The 360th Degree Co-Design Technique

The 360° experience embedded at the bottom of this page shows the results of applying a new co-design technique called The 360th Degree (paper pending) and some of the Annotated Reality Design for Novices project's tools to rapidly create a 360° annotated reality experience.

Low-fidelity prototyping has been used as a part of user-centered design and co-design for decades but the types of display experiences for which they have been used (desktops, laptops, tablets, or smartphones) are flat. The rise in interest in, and availability of, VR headsets calls out for updated low-fidelity co-design and prototyping approaches.

The 360th Degree technique makes use of a consumer-grade 360° camera and tripod along with common materials such as foam-core boards, basic metal easels, a standard color printer, paper, tape, and a variety of types of sticky notes. With these, a basic representation of a 360° scene can be created that supports low-fidelity techniques, specifically a hybrid of the existing "big paper" and "sticky note" approaches.

To create the basic representation of the 360° scene on which you want to design, take the mid-region of a 360° photograph as a starting point.
This can then either be split into eight portrait-oriented regions to print as posters, or made into a tiled version to print using a regular color printer, to be attached to a work surface. The working surface should be eight foam-core art boards, connected to each other with packing tape. If you print a tiled version, you'll tape the individual tile sheets to the boards.
Once constructed the boards can be spread out across a floor during a design session to allow everyone easy access to any part of the base image.
It is also a fairly simple matter to place them in an octagonal configuration on simple metal easels to produce a basic, somewhat-cylindrical, representation of the 360° scene inside of which the design team can stand to get a sense of the design space, and to even allow them to experience their designs in-situ, as it were.

During the design session, you can use multiple types of sticky notes where each style has a meaning and purpose assigned to it, with an explanatory sign. In our applications, we used four sizes and styles of sticky note.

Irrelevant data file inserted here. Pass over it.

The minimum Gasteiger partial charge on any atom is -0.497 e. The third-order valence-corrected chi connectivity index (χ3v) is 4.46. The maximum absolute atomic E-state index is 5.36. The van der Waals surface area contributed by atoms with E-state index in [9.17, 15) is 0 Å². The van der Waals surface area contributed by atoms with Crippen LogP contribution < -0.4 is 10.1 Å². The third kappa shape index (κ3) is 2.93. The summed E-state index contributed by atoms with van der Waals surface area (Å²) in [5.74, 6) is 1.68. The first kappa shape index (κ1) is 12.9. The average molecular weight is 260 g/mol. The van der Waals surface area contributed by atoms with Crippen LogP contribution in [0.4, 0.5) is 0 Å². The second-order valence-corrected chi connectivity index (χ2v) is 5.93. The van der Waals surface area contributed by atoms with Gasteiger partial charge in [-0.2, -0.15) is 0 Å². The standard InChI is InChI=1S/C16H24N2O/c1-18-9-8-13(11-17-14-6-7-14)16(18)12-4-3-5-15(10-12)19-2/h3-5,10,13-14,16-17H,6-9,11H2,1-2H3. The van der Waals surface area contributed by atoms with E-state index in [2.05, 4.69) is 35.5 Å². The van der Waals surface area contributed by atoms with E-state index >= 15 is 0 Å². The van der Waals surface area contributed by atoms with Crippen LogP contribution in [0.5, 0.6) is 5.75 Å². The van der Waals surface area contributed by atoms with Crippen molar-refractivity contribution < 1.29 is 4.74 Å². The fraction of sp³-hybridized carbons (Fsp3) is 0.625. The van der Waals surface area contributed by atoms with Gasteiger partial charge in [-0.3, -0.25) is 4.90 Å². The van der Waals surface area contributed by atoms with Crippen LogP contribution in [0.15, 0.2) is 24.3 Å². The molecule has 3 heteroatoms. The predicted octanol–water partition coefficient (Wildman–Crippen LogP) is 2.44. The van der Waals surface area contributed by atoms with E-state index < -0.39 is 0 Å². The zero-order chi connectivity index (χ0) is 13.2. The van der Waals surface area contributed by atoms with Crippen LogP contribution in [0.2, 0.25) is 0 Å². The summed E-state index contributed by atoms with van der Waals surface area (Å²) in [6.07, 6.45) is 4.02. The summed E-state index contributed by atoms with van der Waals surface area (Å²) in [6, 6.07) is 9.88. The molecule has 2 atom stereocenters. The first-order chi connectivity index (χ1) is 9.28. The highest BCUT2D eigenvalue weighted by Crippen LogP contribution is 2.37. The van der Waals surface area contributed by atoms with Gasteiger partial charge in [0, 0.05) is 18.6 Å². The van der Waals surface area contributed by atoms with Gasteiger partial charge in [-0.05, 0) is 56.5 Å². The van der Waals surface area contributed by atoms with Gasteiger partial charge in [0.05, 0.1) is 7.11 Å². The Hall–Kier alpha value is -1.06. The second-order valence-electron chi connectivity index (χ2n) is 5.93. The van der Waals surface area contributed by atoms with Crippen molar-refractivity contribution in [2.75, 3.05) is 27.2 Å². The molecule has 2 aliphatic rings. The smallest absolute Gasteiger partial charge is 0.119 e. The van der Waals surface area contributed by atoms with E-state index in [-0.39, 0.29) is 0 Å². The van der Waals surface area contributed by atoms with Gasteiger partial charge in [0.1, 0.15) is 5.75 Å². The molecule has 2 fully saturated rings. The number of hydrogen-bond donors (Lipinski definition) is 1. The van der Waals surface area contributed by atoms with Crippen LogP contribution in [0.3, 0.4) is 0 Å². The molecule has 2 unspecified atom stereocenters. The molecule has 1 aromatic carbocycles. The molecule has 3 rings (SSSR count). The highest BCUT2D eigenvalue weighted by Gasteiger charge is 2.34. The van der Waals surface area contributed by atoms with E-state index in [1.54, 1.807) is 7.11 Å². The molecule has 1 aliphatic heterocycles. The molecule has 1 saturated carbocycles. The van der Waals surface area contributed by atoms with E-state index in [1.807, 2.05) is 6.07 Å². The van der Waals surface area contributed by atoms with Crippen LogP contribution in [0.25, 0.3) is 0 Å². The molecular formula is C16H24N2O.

• Arrow-shaped notes represented portals the user could select in some way to jump to a different location or different VR experience. Their sign was, "Portal: Jump to a 360° image at this spot in the distance."
  • Standard 3" sized square ones represented fun facts that should be shown in some way. Their sign was, "Fun Facts: Write down a single fun fact or bit of trivia."
  • Medium sized 6" by 8" rectangular notes represented points of interest and a list of some of the interesting things about that location or object. Their sign was, "Points of Interest: Name the location. List interesting things."
  • Large square 12" notes represented a photograph that should be able to appear in some way and on which to sketch what should appear in the photo and to write a caption and/or blurb about the photo. Their sign was, "Photos of Events: Sketch the image. Write a caption."

In a co-design session held using the technique, 7 children and 5 adults worked together to brainstorm for a little over 30 minutes and generated 41 sticky note ideas for information and photo dots (as well as 11 portals) within a 360° image taken on the National Mall using The 360th Degree technique.
These ideas were then quickly brought to fruition using the ARDN project's hotspots JavaScript library.

Please give the scene a little time to load...

In the above you can click and drag within image to explore a 360° view that would exist in the VR headset if you center the gray gaze target over "info" buttons to find out more about what you see. If you are using a mobile device or VR headset you can click on the "goggles" icon in the lower right-hand corner to experience it as a "magic window" or as a VR experience. If you are using an Oculus Rift, you would need to load this in Firefox for it to work correctly with that technology.

A paper describing this approach in more detail is available as an HCIL Tech Report.

One of the suggestions from the children was to take a new photo on a nicer day, so we also have a version with a picture taken on a nicer day.

For more information about this project, please contact Evan Golub

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